- 5w20 is ideal for cold climates; it has a lower viscosity and less friction on engine components resulting in faster engine starts. 5w30 is ideal for hot climates where a high-viscosity oil is required to bear extreme temperatures.
- In cold weather, 5w20 is associated with better fuel efficiency and performance, and 5w30 is associated with the improved overall safety of engine parts.
What is the difference between 5w20 and 5w30?
The main difference between 5w20 and 5w30 is their viscosity. 5w20 is a thinner oil that is ideal for the latest, high-performance engines, while 5w30 is a thicker oil that is ideal for older engines.
What is Oil Viscosity?
The viscosity of an oil is calculated by its resistance to flow when utilized at specific temperatures. You can easily power the low-viscosity oil at a low temperature, while higher-viscosity oil is hard to pour at a low temperature.
Winter oils such as 5w20 generally have low viscosity because such oil reduces friction in the engine parts and makes it easier to start in cold weather. However, hot weather oils generally have high viscosity to offer better strength and film sealing at a higher temperature.
Which Viscosity is best?
Using the oil recommended in your owner’s manual is the ideal method to improve your engine efficiency and maximize fuel economy.
Different manufacturer’s manuals list different motor oils. So, the difference between 5W20, 5W30, and 10W30 is the temperature at which they operate efficiently, so the answer varies according to your living area and the weather condition. As with most cars made in the last 20 years, if your vehicle’s manual recommends a certain weight, follow it.
What happens if you use 5W30 instead of 5W20 oil?
If your engine allows, you can use 5W30 oil instead of 5W20. The surest method to ensure this is to read your vehicle’s manual.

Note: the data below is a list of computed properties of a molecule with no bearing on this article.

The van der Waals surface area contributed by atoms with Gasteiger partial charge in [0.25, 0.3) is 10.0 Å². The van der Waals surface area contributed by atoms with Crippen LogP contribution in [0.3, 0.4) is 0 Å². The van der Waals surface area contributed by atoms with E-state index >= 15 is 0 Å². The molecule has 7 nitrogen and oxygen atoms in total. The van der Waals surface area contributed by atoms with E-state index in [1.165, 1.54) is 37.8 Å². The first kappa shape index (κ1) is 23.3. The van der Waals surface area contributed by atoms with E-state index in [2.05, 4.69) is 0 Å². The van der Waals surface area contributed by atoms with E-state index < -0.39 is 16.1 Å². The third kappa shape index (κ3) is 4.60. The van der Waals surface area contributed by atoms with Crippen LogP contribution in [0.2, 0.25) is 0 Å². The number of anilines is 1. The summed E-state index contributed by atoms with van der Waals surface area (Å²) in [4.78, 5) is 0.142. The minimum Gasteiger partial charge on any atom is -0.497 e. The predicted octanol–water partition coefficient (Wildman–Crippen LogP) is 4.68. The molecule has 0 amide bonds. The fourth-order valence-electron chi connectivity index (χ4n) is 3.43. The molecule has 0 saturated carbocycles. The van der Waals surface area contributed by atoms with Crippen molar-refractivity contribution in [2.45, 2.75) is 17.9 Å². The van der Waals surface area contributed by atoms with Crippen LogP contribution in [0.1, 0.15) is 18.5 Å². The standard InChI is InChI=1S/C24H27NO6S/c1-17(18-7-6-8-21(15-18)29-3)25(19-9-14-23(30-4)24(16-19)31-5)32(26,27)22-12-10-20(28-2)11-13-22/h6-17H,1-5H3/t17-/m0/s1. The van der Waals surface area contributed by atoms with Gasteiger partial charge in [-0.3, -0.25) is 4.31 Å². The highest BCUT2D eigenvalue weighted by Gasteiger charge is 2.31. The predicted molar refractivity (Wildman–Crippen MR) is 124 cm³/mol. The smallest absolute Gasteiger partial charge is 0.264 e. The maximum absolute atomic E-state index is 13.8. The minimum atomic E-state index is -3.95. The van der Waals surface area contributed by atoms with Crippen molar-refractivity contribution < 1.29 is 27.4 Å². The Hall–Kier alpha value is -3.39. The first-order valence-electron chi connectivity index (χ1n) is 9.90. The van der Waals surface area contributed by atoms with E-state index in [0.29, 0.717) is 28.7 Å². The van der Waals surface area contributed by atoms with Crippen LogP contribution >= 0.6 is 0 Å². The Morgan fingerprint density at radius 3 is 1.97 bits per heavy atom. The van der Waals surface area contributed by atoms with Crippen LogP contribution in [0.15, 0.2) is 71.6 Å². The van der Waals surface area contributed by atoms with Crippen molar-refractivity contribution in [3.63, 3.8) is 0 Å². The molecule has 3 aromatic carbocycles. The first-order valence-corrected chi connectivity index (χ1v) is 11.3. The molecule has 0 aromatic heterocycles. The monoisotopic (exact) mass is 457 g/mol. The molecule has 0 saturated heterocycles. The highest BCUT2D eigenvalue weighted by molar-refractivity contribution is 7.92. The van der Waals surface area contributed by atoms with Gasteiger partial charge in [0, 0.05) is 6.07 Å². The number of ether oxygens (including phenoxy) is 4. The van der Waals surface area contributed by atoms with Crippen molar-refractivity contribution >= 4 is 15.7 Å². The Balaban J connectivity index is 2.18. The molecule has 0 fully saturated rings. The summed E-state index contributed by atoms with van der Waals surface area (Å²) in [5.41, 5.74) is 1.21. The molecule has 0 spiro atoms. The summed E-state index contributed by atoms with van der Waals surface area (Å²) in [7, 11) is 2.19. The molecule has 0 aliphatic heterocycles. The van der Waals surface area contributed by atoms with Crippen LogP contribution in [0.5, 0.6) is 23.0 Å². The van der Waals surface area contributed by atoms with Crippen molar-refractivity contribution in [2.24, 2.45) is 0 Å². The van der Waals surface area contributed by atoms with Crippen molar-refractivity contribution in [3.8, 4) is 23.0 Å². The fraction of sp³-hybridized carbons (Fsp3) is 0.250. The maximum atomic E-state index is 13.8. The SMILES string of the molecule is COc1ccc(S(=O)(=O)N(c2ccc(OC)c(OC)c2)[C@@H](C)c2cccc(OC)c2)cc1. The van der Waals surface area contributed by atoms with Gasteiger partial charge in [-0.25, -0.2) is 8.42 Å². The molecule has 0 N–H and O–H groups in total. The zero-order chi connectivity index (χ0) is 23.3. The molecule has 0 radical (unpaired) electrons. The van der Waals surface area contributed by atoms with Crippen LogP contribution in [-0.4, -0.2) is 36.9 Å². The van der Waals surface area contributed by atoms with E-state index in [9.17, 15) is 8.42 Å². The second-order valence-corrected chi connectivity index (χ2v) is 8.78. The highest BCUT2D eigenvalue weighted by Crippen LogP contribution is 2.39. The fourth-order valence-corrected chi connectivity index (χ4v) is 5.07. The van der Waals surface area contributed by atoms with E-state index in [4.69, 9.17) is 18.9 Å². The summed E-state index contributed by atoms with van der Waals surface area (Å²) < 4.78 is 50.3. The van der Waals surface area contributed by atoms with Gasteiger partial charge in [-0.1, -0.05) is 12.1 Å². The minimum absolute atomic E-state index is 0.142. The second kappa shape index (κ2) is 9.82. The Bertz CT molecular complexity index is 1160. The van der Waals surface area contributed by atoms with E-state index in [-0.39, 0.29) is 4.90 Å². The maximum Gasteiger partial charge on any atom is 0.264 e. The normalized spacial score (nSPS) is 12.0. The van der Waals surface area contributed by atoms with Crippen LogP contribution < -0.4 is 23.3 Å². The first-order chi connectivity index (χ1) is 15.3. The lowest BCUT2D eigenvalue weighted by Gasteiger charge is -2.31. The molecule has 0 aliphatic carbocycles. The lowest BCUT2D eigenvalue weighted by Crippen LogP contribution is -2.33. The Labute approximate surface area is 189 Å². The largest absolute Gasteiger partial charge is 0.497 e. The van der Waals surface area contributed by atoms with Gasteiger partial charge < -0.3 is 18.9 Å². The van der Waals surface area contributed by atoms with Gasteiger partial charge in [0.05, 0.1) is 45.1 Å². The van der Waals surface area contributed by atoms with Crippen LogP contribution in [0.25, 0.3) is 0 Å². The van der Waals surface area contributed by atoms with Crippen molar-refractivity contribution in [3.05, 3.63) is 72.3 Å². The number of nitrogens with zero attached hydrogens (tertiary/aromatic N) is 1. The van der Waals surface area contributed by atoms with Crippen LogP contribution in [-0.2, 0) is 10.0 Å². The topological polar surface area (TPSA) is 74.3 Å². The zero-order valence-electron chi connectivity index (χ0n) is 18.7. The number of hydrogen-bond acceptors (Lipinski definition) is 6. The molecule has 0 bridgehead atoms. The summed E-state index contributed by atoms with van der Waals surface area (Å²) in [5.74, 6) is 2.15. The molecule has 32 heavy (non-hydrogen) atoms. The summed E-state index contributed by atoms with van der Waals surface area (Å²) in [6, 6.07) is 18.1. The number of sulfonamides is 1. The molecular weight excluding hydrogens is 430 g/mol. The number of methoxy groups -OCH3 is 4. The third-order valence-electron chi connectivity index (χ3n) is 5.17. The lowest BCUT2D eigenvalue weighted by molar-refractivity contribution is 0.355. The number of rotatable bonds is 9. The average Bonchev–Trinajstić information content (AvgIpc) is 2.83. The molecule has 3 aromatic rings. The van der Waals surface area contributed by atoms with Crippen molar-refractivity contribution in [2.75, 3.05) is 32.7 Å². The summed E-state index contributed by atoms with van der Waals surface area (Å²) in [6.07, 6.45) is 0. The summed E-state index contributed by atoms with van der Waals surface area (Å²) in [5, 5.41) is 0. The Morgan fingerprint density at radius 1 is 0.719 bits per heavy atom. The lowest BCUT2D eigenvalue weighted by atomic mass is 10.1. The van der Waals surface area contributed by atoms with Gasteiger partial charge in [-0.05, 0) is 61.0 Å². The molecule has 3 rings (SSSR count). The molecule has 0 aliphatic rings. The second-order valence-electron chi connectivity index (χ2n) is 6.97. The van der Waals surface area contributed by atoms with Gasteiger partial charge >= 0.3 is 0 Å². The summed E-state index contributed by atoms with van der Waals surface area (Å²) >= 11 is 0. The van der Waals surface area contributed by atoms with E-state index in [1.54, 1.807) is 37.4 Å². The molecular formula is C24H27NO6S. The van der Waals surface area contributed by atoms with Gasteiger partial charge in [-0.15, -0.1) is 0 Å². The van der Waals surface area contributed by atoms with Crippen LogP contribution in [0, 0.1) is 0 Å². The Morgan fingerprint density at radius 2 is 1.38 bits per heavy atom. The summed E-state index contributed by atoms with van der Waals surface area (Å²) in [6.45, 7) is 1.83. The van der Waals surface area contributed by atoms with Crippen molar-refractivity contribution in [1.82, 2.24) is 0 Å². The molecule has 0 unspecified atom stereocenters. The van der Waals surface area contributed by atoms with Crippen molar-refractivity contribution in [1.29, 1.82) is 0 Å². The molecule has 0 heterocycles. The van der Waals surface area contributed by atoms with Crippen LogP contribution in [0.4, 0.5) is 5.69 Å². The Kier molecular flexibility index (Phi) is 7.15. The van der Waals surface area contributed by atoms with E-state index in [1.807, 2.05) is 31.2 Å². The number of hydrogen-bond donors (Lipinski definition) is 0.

Otherwise, pouring the wrong oil into your engine may be risky for your engine and may reduce your engine performance. This is because exposing the engine to slightly thicker oil than before causes more friction.
The increased friction of high-viscosity oils may slow the movement of the internal engine parts and lead to various issues, such as sludge build-up, engine deposits, and oil leaks.
In addition, using the wrong oil in a new engine can void your warranty and put your engine at risk of ultimate damage.
What do oil numbers mean?
The Society of Automotive Engineers (SAE) classifies engine oils by the viscosity grade of the oil. For this, a digital system is used. Lower numbers correspond to thinner oils that flow more easily at lower temperatures, while higher numbers link to thicker oils that maintain their characteristics at a higher temperature.
Maximum vehicle oils are classified into one of five viscosity grades: 0, 5, 10, 20, or 30. The first number in the oil grade represents low viscosity (cold start temperature).
The second number specifies its viscosity at high temperatures (hot work). For example, 5W20 oil is a good winter oil because it flows easily at low temperatures and remains a lubricant at high temperatures.
What Is 5w20 Oil Used For?
5w20 engine oil is a type of engine oil typically used in small engine vehicles. This oil is thinner than other oils, making it easier to start the engine in cold weather. 5w20 oil is also designed to improve fuel economy and reduce emissions.
What is 5w30 oil used for?
5w30 oils are often used in high-performance engines as they provide excellent wear protection. This oil is also very viscous, allowing it to withstand high temperatures. Also, 5w30 oil helps improve fuel economy.